For Super Bowl, VW Turns YouTube Anger To Happiness

VA-Ad-BDarth Vader (probably) won't be in the Super Bowl this time around, but Volkswagen is bringing back a creative theme, or a least the feeling, from a 2012 ad, "Smiles." 

The salubrious sentiment from that fourth-quarter ad last year will come back in the second quarter of the Super Bowl this year. Actually, it’s online now in teaser form. “Sunny Side,” via Deutsch, L.A., reverses a tactic that a couple of automakers have used in the past: taking an act or artist who made it big on YouTube and putting them in an ad. Volkswagen, by contrast, is featuring actual clips from YouTube videos that are wildly popular simply because its "stars" -- a politician, a baseball manager, a woman who suffers from a nearly Harlequin-romantic love of cats -- erupt in rage, tears, and violent frustration. Think of the Winnebago guy, who, famously, melted down during a bolloxed attempt to make a promotional video. That clip, by the way, is in the spot. 

But then, those real people from the viral videos (not the Winnebago guy) show up in the second half of the spot, happy and dancing across a grassy field with mega-star Jimmy Cliff leading the way, playing pied piper with a reggae rendition of the Partridge Family hit, "C'mon Get Happy."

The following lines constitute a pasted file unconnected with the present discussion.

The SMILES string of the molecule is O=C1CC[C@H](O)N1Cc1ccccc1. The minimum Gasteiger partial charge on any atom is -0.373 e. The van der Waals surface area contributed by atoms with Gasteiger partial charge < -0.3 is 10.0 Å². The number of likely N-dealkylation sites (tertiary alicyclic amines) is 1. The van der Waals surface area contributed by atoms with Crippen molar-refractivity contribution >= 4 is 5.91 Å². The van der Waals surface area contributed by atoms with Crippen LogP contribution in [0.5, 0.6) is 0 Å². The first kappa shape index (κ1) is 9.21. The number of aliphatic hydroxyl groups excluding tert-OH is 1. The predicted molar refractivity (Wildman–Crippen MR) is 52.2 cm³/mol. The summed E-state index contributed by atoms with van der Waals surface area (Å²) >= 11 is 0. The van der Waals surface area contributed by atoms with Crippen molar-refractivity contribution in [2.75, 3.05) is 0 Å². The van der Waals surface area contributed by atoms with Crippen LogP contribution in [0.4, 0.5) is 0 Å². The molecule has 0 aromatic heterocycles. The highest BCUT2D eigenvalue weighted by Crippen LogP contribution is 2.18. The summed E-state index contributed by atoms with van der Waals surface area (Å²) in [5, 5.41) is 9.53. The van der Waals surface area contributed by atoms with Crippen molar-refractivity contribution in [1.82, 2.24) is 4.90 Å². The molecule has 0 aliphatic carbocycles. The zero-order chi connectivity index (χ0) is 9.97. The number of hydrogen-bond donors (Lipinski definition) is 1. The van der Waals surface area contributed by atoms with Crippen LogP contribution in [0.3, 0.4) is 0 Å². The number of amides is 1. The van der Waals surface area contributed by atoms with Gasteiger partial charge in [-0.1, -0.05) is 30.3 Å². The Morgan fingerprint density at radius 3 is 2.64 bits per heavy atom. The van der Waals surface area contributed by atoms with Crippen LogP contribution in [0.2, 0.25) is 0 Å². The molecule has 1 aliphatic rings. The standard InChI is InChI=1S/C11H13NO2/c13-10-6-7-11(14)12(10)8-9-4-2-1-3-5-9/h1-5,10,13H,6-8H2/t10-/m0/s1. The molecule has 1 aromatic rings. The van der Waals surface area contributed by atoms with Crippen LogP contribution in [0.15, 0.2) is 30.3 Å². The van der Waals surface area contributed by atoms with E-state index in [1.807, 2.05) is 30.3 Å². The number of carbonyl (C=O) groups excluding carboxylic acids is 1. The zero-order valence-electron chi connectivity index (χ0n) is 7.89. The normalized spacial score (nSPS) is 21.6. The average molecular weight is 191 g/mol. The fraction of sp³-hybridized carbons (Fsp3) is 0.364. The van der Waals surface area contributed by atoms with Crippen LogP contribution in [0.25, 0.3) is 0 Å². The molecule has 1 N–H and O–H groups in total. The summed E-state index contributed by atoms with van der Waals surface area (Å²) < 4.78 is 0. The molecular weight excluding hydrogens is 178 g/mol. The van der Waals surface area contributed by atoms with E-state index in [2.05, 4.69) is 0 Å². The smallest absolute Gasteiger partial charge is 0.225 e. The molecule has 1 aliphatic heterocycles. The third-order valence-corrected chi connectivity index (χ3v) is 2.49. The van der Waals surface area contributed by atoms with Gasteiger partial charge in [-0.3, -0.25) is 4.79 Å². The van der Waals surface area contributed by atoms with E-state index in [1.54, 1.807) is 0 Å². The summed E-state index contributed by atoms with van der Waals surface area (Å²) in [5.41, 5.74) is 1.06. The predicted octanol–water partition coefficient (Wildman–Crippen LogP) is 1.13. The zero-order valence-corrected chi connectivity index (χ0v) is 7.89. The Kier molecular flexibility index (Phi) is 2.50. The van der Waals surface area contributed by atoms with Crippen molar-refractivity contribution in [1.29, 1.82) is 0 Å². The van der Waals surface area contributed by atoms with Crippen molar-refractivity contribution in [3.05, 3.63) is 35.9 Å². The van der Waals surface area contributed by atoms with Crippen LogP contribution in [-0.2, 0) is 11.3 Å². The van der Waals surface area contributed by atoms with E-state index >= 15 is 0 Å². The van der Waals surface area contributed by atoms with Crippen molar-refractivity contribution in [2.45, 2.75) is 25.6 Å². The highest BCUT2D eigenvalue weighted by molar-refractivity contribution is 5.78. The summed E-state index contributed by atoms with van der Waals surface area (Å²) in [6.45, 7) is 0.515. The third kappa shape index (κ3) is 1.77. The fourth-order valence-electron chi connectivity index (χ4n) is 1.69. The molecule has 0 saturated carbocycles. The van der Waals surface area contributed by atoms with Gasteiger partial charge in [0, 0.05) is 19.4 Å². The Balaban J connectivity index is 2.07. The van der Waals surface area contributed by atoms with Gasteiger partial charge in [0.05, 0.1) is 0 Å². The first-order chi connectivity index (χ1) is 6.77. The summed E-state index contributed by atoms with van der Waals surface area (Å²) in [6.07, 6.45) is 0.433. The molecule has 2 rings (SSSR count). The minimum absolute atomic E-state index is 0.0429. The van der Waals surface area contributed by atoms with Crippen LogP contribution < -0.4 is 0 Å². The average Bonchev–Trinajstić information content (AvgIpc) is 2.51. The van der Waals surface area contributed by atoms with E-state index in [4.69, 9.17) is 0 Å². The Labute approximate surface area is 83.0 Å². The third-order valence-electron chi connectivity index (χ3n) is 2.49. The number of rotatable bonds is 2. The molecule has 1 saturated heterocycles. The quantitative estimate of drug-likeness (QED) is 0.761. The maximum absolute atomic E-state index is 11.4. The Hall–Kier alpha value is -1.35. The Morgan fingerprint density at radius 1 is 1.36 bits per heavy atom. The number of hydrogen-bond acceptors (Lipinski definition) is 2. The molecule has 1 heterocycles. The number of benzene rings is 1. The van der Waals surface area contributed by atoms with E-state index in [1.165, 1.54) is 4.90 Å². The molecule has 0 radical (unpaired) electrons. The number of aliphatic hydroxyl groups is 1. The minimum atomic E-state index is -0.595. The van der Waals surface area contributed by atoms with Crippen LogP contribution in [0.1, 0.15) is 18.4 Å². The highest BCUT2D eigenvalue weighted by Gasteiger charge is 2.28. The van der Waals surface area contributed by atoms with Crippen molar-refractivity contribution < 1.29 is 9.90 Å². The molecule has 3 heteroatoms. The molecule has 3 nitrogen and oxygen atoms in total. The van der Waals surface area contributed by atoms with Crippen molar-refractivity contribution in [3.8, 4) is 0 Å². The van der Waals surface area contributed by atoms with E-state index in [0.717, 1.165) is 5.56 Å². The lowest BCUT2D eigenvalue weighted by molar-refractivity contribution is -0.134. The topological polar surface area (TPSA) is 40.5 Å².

Kevin Mayer, VP marketing at the Herndon, Va.-based Volkswagen of American, tells Marketing Daily that, like last year's "Smiles" ad, which came out during the caustic presidential campaign, the new ad is partly intended to be a tonic for the present rage-driven social mosaic of acts too awful to recount here. "Because of the success of 'Smiles,' it seemed like the natural thing to do this." Mayer points out that the teaser isn't a version of the actual creative for the Super Bowl as much as a hint at the direction those ads will take. 

As the teaser comes to a close, others join the crowd: a weatherman with a tattered umbrella torn to shreds by a hurricane, a little girl who threw a temper tantrum in a grocery store, for example. "We do have a vehicle in the ad, but it's really a brand message. We didn't want to do a Super Bowl ad for Volkswagen, but a Volkswagen commercial for the Super Bowl. We wanted to make sure that whatever we said connected to customers and served as an umbrella for the brand." 

Mayer says the campaign will be supported by a big digital effort, including a YouTube takeover, and free downloads (available now) on Volkswagen's social media sites and home page.

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